How have you spent today, Wednesday, October 16th, 2019? I began with a gentle bicycle ride to our city’s downtown and coffee with my friend, who willingly drives up from hers to mine, enabling me to pedal a mere 15 delightful minutes to the coffee shop/bakery where we will meet. The generosity of friends always holds me lightly and I am grateful. I am very grateful.
This afternoon I sat right here where I am and for 90 minutes total (broken up into 2 to 15 minute intervals) I watched videos of Concord River water rushing through the weir. The very same site that I visited 26 times in May and June for 10 minutes at a time, standing at the edge of the fish ladder, serenaded by many and multiple songbirds, clicker in hand, to count the number of alewives swimming up the ladder alongside the falls. I must say the springtime outdoor visits were delightful. The 90 minute indoor exercise, perhaps I could call it a zen experience.
Thus, the fish counting saga for 2019. Next year, I will bring you another story or two. Count on it! (pardon the pun)
Where has the time gone? It is now October 24th, and this day has been another beauty. A great day for a walk, and so we took one. I continue to be astonished by the range of weather in this country on any given day, nevermind the entire earth. On the one hand, you can tell me that, yes, it’s natural that there is such variety, because of the tilt of the earth and the relative nearness to the sun of each part of the earth compared with each other part of the earth plus the earth’s rotation on its axis, which also, of course, impacts an area’s nearness to the sun, etc. etc. And on the other hand, the coincident immensity of differences of weather in various geographies of just the United States relative to, say 30 years ago, talks to something nearer to earth than the sun, talks to our impact on the ground, the water, the air, the things that support life on this earth; talks about our rough stewardship of this earth.
It would appear that I am going to be compelled to raise this alarm with each of my posts. I beg each of us to heed it and do our utmost to steward not diminish what comprises this earth.
Onto a little teaching I have been trying to give myself this year. I am trying to figure out which oak trees’ leaves turn red and which turn yellow, and if there is any consistency. Well, I thought that this would be answerable in the red oak family here in Massachusetts by identifying which are northern red oaks, which are black oaks, which are scarlet oaks, which are pin oaks, through their leaf shapes and/or bark configuration and then note the color that is emerging from their particular leaves. No, no, no! The other day I was walking among a plethora of oaks of many varieties. Identifying them by their leaf and bark characteristics I saw northern red oaks with red-green leaves and I saw northern red oaks with yellow leaves. I saw black oaks with yellow leaves, and I swear I saw more black oaks with red leaves than red oaks with red leaves. The scarlet oaks were turning red. The pin oaks were turning yellow, except for one that looked like it was going to hold onto green until it was time to turn brown. Well, and I don’t know, I think I saw a pin oak that was turning red, but maybe it was a scarlet oak, the tree was too young, lithe, and slender for me to know by the bark. So what have I learned so far? Oak to oak, just like everything else, no 100% certainty can be given to an assumption, a prediction, or an observation. Everything is itself, just as everyone is ourself. Each one is the only one it is, as I am the only one I am, and you are the only one you are.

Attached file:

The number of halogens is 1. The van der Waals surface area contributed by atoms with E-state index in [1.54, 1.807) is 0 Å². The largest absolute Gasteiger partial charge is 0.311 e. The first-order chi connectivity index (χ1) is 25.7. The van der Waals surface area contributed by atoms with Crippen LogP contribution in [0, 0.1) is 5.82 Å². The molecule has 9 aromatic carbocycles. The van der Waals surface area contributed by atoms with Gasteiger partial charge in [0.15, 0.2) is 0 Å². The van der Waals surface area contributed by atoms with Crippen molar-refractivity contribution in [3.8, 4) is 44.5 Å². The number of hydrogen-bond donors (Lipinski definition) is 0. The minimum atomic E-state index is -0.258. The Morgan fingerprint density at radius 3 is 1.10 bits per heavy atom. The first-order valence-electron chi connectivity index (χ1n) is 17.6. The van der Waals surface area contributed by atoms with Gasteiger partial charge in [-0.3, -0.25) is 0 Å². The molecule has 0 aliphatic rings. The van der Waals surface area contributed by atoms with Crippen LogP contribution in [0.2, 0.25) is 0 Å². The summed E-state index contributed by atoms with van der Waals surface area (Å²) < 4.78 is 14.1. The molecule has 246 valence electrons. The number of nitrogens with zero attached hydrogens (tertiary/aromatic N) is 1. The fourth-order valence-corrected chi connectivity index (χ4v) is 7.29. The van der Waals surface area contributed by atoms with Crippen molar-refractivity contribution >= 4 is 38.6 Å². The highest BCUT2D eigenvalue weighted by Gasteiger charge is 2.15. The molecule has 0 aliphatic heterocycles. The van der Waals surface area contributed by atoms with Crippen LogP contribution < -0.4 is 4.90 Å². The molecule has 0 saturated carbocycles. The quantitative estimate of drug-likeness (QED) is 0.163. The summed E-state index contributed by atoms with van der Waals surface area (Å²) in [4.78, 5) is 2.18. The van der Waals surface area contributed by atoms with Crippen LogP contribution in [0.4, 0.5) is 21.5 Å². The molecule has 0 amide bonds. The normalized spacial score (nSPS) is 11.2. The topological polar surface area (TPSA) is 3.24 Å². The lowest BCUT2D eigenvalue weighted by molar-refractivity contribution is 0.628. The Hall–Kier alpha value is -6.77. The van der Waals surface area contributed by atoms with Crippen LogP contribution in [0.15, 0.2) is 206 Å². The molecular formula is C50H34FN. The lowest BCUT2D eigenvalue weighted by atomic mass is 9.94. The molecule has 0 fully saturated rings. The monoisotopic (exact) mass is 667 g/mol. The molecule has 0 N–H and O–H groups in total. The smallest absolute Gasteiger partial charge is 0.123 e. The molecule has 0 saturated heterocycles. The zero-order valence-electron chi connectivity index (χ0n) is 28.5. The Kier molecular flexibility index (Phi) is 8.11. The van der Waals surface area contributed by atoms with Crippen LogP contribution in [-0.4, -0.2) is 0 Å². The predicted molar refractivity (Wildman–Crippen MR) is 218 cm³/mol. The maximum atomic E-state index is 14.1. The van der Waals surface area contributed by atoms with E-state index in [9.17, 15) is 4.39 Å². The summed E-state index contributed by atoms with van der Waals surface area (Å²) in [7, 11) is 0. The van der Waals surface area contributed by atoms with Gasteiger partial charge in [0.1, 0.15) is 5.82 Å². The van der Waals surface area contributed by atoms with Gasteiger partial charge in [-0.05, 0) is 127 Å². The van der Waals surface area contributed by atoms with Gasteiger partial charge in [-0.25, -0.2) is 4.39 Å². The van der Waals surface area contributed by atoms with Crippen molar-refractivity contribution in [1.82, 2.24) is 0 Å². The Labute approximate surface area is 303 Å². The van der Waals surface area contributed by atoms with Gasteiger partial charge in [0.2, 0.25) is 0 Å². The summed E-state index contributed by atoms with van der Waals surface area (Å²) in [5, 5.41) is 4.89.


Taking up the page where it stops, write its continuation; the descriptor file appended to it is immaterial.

Anyway, I collected several leaves that had fallen but had not yet shriveled or disintegrated. One was a green pin oak leaf. Two were chestnut oak leaves. One was a huge maple leaf, another a catalpa leaf, another a beech leaf, and I am not sure, but from one small, young tree I may have collected an elm leaf. I need to study that one some more. These leaves, as leaves collected in years past, are pressed in between pages of one of my books on trees. Since many of these leaves were extra large, they are residing between the pages of a very large book called The Love of Trees. Pretty appropriate, yes? I also photographed the lemon yellow and lime green leaves of one of the trees that I seek out urgently because I see so few, the tulip poplar. Last year I collected a huge tulip poplar leaf from the very, very tall and old tulip poplar that graces an otherwise insufficiently treed street here in this city and which is dying. That leaf, too, is in The Love of Trees book. And I record that tree each year with at least one photograph, just to hold it. Because it is itself, and it is for not a lot longer.
A poem to close us out.